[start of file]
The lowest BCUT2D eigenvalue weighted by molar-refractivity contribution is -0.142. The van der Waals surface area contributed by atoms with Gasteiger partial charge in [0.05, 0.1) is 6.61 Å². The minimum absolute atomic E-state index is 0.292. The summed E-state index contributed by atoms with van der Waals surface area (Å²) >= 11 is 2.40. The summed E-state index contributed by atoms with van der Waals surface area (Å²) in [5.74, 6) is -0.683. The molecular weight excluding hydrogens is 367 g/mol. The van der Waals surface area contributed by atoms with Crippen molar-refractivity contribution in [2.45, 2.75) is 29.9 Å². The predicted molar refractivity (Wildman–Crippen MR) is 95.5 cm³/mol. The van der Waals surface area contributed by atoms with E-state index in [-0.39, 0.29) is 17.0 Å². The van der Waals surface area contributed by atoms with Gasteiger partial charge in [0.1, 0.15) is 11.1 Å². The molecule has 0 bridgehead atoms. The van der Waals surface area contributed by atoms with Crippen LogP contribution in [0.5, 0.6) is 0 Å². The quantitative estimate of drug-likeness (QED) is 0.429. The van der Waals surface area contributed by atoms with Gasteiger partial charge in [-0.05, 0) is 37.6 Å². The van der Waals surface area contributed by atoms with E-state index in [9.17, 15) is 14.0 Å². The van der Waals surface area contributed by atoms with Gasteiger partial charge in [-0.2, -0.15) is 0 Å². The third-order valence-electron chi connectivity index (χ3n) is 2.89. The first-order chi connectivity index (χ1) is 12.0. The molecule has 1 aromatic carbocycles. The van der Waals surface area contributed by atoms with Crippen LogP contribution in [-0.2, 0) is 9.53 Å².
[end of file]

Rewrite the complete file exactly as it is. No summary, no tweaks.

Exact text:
The lowest BCUT2D eigenvalue weighted by molar-refractivity contribution is -0.142. The van der Waals surface area contributed by atoms with Gasteiger partial charge in [0.05, 0.1) is 6.61 Å². The minimum absolute atomic E-state index is 0.292. The summed E-state index contributed by atoms with van der Waals surface area (Å²) >= 11 is 2.40. The summed E-state index contributed by atoms with van der Waals surface area (Å²) in [5.74, 6) is -0.683. The molecular weight excluding hydrogens is 367 g/mol. The van der Waals surface area contributed by atoms with Crippen molar-refractivity contribution in [2.45, 2.75) is 29.9 Å². The predicted molar refractivity (Wildman–Crippen MR) is 95.5 cm³/mol. The van der Waals surface area contributed by atoms with E-state index in [-0.39, 0.29) is 17.0 Å². The van der Waals surface area contributed by atoms with Gasteiger partial charge in [0.1, 0.15) is 11.1 Å². The molecule has 0 bridgehead atoms. The van der Waals surface area contributed by atoms with Crippen LogP contribution in [0.5, 0.6) is 0 Å². The quantitative estimate of drug-likeness (QED) is 0.429. The van der Waals surface area contributed by atoms with Gasteiger partial charge in [-0.05, 0) is 37.6 Å². The van der Waals surface area contributed by atoms with E-state index in [9.17, 15) is 14.0 Å². The van der Waals surface area contributed by atoms with Gasteiger partial charge in [-0.2, -0.15) is 0 Å². The third-order valence-electron chi connectivity index (χ3n) is 2.89. The first-order chi connectivity index (χ1) is 12.0. The molecule has 1 aromatic carbocycles. The van der Waals surface area contributed by atoms with Crippen LogP contribution in [-0.2, 0) is 9.53 Å².